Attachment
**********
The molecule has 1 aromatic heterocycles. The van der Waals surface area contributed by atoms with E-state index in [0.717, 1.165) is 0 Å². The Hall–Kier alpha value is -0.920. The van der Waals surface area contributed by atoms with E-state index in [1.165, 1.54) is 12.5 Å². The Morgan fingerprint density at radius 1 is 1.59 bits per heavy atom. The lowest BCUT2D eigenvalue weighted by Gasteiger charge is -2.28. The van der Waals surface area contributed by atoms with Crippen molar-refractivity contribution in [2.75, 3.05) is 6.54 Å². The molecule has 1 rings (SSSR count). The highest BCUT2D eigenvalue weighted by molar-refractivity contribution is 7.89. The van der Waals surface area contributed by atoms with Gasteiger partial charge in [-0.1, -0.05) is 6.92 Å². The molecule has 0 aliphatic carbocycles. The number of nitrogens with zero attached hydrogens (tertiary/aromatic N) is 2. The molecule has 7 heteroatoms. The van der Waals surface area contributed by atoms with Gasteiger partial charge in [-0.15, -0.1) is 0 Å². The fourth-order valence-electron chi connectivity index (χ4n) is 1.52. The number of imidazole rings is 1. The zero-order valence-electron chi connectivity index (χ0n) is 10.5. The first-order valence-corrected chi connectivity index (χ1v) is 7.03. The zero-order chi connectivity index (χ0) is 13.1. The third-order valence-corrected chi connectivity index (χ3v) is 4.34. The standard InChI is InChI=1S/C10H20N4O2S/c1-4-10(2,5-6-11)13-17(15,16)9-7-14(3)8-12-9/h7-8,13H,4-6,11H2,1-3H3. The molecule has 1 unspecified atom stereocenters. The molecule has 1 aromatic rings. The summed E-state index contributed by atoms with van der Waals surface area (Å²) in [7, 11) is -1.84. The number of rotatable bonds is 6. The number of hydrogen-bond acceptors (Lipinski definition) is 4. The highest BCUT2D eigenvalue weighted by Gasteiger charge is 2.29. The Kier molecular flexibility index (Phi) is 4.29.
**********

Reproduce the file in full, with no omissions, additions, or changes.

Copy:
The molecule has 1 aromatic heterocycles. The van der Waals surface area contributed by atoms with E-state index in [0.717, 1.165) is 0 Å². The Hall–Kier alpha value is -0.920. The van der Waals surface area contributed by atoms with E-state index in [1.165, 1.54) is 12.5 Å². The Morgan fingerprint density at radius 1 is 1.59 bits per heavy atom. The lowest BCUT2D eigenvalue weighted by Gasteiger charge is -2.28. The van der Waals surface area contributed by atoms with Crippen molar-refractivity contribution in [2.75, 3.05) is 6.54 Å². The molecule has 1 rings (SSSR count). The highest BCUT2D eigenvalue weighted by molar-refractivity contribution is 7.89. The van der Waals surface area contributed by atoms with Gasteiger partial charge in [-0.1, -0.05) is 6.92 Å². The molecule has 0 aliphatic carbocycles. The number of nitrogens with zero attached hydrogens (tertiary/aromatic N) is 2. The molecule has 7 heteroatoms. The van der Waals surface area contributed by atoms with Gasteiger partial charge in [-0.15, -0.1) is 0 Å². The fourth-order valence-electron chi connectivity index (χ4n) is 1.52. The number of imidazole rings is 1. The zero-order valence-electron chi connectivity index (χ0n) is 10.5. The first-order valence-corrected chi connectivity index (χ1v) is 7.03. The zero-order chi connectivity index (χ0) is 13.1. The third-order valence-corrected chi connectivity index (χ3v) is 4.34. The standard InChI is InChI=1S/C10H20N4O2S/c1-4-10(2,5-6-11)13-17(15,16)9-7-14(3)8-12-9/h7-8,13H,4-6,11H2,1-3H3. The molecule has 1 unspecified atom stereocenters. The molecule has 1 aromatic rings. The summed E-state index contributed by atoms with van der Waals surface area (Å²) in [7, 11) is -1.84. The number of rotatable bonds is 6. The number of hydrogen-bond acceptors (Lipinski definition) is 4. The highest BCUT2D eigenvalue weighted by Gasteiger charge is 2.29. The Kier molecular flexibility index (Phi) is 4.29.